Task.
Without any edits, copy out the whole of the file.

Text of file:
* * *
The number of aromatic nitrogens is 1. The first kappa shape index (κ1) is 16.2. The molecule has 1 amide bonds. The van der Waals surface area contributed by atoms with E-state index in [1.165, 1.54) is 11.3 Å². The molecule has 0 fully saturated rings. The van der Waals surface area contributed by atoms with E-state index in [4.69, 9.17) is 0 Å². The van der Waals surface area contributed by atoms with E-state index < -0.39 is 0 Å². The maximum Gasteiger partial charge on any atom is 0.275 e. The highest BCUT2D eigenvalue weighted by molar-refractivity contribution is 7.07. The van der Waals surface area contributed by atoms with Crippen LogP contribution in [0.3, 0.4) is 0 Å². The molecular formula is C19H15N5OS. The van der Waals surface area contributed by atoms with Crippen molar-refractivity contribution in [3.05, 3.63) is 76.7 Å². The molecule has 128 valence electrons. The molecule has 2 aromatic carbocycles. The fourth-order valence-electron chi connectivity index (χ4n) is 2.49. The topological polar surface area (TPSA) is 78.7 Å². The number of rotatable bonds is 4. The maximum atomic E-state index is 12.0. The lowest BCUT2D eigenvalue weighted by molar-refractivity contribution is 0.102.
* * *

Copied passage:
The number of aromatic nitrogens is 1. The first kappa shape index (κ1) is 16.2. The molecule has 1 amide bonds. The van der Waals surface area contributed by atoms with E-state index in [1.165, 1.54) is 11.3 Å². The molecule has 0 fully saturated rings. The van der Waals surface area contributed by atoms with E-state index in [4.69, 9.17) is 0 Å². The van der Waals surface area contributed by atoms with E-state index < -0.39 is 0 Å². The maximum Gasteiger partial charge on any atom is 0.275 e. The highest BCUT2D eigenvalue weighted by molar-refractivity contribution is 7.07. The van der Waals surface area contributed by atoms with Crippen LogP contribution in [0.3, 0.4) is 0 Å². The molecular formula is C19H15N5OS. The van der Waals surface area contributed by atoms with Crippen molar-refractivity contribution in [3.05, 3.63) is 76.7 Å². The molecule has 128 valence electrons. The molecule has 2 aromatic carbocycles. The fourth-order valence-electron chi connectivity index (χ4n) is 2.49. The topological polar surface area (TPSA) is 78.7 Å². The number of rotatable bonds is 4. The maximum atomic E-state index is 12.0. The lowest BCUT2D eigenvalue weighted by molar-refractivity contribution is 0.102.